Table of Contents
- Descriptive Summary
- Access Information
- Use Information
- Processing Information
- Preferred Form of Citation
- Historical Note
- Scope and Content Note
- Arrangement of the Papers
- Detailed Description of the Collection
- Quapaw Tribe
- Quapaw Tribe Materials
- Inclusive Dates
- Bulk Dates
- MC 1831
- 1 linear foot (2 boxes)
- Materials are in English.
- Special Collections Department, University of Arkansas Libraries
Please call (479) 575-8444 or email firstname.lastname@example.org at least two weeks in advance of your arrival to ensure availability of the materials.
No Use Restrictions Apply.
No Interlibrary Loan.
Standard Federal Copyright Laws Apply (U.S. Title 17).
Processed by Joshua Windsor; completed in January 2011.
Preferred Form of Citation
Quapaw Tribe Materials (MC 1831), Special Collections Department, University of Arkansas Libraries, Fayetteville.
See Special Collections Citation Guide for more detailed information on how to cite specific documents from the collection.
Prior to their first contact with the French explorers Marquette and Jolliet in 1673, the Quapaw Tribe lived in four villages near the confluence of the Arkansas and Mississippi Rivers. It is postulated that the Quapaw (referred to historically as the Akansa or Akansea, hence the state name of Arkansas) originally resided in the Ohio River Valley, along with other tribes of the Dhegiha Sioux. At some point, the Quapaw abandoned their original homeland and moved southward into present-day Arkansas, displacing the Tunica and Illinois tribes. The name Quapaw itself is a derivative of the tribal term Ugakhpa, which means, “downstream people.”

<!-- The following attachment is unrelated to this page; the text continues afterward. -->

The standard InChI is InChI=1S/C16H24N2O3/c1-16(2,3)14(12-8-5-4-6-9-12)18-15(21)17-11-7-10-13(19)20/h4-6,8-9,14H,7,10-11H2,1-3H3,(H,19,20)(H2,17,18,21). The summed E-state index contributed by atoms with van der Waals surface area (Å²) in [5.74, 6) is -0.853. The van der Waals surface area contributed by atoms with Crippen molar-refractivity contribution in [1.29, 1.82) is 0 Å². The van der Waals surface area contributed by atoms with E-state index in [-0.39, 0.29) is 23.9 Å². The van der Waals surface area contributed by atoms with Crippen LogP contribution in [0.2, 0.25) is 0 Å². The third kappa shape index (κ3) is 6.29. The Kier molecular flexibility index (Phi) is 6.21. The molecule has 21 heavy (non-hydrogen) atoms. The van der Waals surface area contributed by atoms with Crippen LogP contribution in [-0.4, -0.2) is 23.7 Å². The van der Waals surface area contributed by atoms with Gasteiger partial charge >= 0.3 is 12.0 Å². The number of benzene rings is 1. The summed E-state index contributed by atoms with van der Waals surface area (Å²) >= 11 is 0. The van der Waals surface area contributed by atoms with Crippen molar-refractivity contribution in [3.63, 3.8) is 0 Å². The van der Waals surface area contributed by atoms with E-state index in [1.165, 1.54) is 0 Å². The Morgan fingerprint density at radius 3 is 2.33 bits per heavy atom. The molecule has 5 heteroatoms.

As with nearly every other Native American tribe, diseases inadvertently imported by Europeans proved a major source of trouble for the Quapaw. In the late 1600s, the Quapaw numbered about 5000 people. After just eighty years the tribe consisted of a mere 700 individuals. That dramatic decline was largely the result of a smallpox epidemic subsequent to the introduction of the disease into the tribe in 1699. Tragically, much of Quapaw tribal history and oral tradition died along with those 4700 Native Americans.
The Quapaw developed strong trading and diplomatic ties with the French, who were attempting to establish hegemony over the North American continent. During the struggles for North American control, the Quapaw also served militarily, attacking the enemies of the French, as well as their Native American allies (such as the Chickasaw). However, after their defeat at the hands of the British during the French and Indian War (1763), the French ceded their lands to the Spanish. Warned by the French not to attack them, the Quapaw established, if reluctantly, ties with the British, largely because the British offered cheap high-quality trade goods.